Saying Goodbye

Saying Goodbye: When is it time?

Despite our best efforts, there will come a time when the medicine, the treatments and the nursing care we can provide will not be enough. We are often asked “How will we know it is the right time?” This is the most difficult question we must face and help our clients answer. It is often a very hard decision for a caregiver to make. By encouraging an open conversation with your veterinarian and members of your family, as well as honestly evaluating your pet’s quality of life, we can often make a decision that is best for the animal.

Several questions regarding quality of life are important to answer:

  1. Is my pet painful?
  2. Is my pet able to eat enough?
  3. Is hydration being managed?
  4. Can my pet clean itself?
  5. Does my pet seem happy and show interest in his or her environment?
  6. Is my pet showing signs of loneliness, anxiety or fear?
  7. Can my pet get up and go for a walk without assistance?

Another excellent way to evaluate quality of life is to mark every day on the calendar if your pet experienced a good day or a bad day. When the bad days outnumber the good, or if there have been several bad days in a row, then it may be time to say goodbye.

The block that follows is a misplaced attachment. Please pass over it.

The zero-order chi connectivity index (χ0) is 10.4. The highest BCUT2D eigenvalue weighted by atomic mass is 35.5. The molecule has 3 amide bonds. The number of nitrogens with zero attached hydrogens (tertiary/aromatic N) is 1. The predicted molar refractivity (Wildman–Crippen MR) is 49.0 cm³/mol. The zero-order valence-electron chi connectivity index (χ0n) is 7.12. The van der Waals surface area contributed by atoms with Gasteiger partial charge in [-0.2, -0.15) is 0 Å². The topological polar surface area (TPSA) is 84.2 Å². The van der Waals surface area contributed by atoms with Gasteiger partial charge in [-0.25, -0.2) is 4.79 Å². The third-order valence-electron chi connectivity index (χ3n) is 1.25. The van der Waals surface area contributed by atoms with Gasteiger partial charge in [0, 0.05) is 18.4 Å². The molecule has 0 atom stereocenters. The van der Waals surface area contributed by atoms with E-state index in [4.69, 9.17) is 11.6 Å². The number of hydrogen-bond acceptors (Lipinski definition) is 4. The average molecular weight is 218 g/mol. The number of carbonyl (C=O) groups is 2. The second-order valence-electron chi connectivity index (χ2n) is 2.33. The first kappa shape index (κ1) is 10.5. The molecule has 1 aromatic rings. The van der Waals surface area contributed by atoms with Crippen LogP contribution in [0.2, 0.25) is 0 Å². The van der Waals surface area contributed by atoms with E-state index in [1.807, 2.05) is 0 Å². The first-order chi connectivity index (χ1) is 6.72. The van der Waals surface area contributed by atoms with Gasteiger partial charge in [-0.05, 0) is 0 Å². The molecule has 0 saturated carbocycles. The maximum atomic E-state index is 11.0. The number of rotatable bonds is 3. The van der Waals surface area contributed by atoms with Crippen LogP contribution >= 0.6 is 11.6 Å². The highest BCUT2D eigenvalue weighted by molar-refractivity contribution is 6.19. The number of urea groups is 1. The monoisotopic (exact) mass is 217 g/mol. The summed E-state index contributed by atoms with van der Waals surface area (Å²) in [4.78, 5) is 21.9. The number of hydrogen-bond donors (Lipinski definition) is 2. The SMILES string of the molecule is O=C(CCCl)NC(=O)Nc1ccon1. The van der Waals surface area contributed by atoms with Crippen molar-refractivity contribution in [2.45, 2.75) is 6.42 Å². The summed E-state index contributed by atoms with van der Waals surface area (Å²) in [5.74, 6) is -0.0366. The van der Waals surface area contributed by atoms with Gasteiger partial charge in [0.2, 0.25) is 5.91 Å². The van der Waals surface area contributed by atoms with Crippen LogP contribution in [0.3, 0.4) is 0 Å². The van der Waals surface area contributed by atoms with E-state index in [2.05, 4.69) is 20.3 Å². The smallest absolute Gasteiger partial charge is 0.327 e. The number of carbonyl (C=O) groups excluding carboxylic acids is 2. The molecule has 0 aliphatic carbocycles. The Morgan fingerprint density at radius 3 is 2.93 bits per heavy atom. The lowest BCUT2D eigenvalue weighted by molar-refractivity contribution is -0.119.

It also helps to make a list of your animal’s favorite activities from when he or she was in their prime. For example, eating, drinking, going for walks, playing with the ball, doing tricks, wagging their tail, greeting you at the door and getting belly rubs can be included. You then need to decide how many of these activities are still enjoyed, and set a cut off of how many of these activities can be lost before you feel the animal is no longer enjoying their life.

When the time comes to say goodbye, you will have options as to how you want to proceed. You will have options about whether you want to be present or not, whether you would like to administer a sedative beforehand and urn selection options if desired. Discussing these options and the general process with your veterinarian well in advance can help you be prepared for when the time comes. 

The links below offer further guidance and support:

http://www.aplb.org/support/euthanasia/pet_euthanasia.php

http://csu-cvmbs.colostate.edu/vth/diagnostic-and-support/argus/Pages/default.aspx